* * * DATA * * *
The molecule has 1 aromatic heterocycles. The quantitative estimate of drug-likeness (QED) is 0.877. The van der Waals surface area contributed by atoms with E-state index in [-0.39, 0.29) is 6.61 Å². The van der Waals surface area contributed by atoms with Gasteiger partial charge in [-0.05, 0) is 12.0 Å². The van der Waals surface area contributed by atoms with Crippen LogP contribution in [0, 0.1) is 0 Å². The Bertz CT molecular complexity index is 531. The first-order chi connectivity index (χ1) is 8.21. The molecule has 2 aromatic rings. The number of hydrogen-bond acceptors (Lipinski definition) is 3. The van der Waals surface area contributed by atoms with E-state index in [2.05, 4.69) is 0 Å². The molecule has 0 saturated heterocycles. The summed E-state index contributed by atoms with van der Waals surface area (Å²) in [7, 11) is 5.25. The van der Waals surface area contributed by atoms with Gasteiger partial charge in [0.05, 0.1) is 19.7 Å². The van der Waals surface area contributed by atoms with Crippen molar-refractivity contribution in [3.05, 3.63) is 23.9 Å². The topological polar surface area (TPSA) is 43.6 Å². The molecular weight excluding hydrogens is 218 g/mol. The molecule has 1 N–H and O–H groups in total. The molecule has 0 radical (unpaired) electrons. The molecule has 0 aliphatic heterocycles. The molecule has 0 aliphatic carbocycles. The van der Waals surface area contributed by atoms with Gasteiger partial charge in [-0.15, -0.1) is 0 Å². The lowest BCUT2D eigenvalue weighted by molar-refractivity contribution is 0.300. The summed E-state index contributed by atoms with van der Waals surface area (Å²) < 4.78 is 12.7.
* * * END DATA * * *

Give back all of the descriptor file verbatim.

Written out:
The molecule has 1 aromatic heterocycles. The quantitative estimate of drug-likeness (QED) is 0.877. The van der Waals surface area contributed by atoms with E-state index in [-0.39, 0.29) is 6.61 Å². The van der Waals surface area contributed by atoms with Gasteiger partial charge in [-0.05, 0) is 12.0 Å². The van der Waals surface area contributed by atoms with Crippen LogP contribution in [0, 0.1) is 0 Å². The Bertz CT molecular complexity index is 531. The first-order chi connectivity index (χ1) is 8.21. The molecule has 2 aromatic rings. The number of hydrogen-bond acceptors (Lipinski definition) is 3. The van der Waals surface area contributed by atoms with E-state index in [2.05, 4.69) is 0 Å². The molecule has 0 saturated heterocycles. The summed E-state index contributed by atoms with van der Waals surface area (Å²) in [7, 11) is 5.25. The van der Waals surface area contributed by atoms with Gasteiger partial charge in [0.05, 0.1) is 19.7 Å². The van der Waals surface area contributed by atoms with Crippen molar-refractivity contribution in [3.05, 3.63) is 23.9 Å². The topological polar surface area (TPSA) is 43.6 Å². The molecular weight excluding hydrogens is 218 g/mol. The molecule has 1 N–H and O–H groups in total. The molecule has 0 radical (unpaired) electrons. The molecule has 0 aliphatic heterocycles. The molecule has 0 aliphatic carbocycles. The van der Waals surface area contributed by atoms with Gasteiger partial charge in [-0.15, -0.1) is 0 Å². The lowest BCUT2D eigenvalue weighted by molar-refractivity contribution is 0.300. The summed E-state index contributed by atoms with van der Waals surface area (Å²) < 4.78 is 12.7.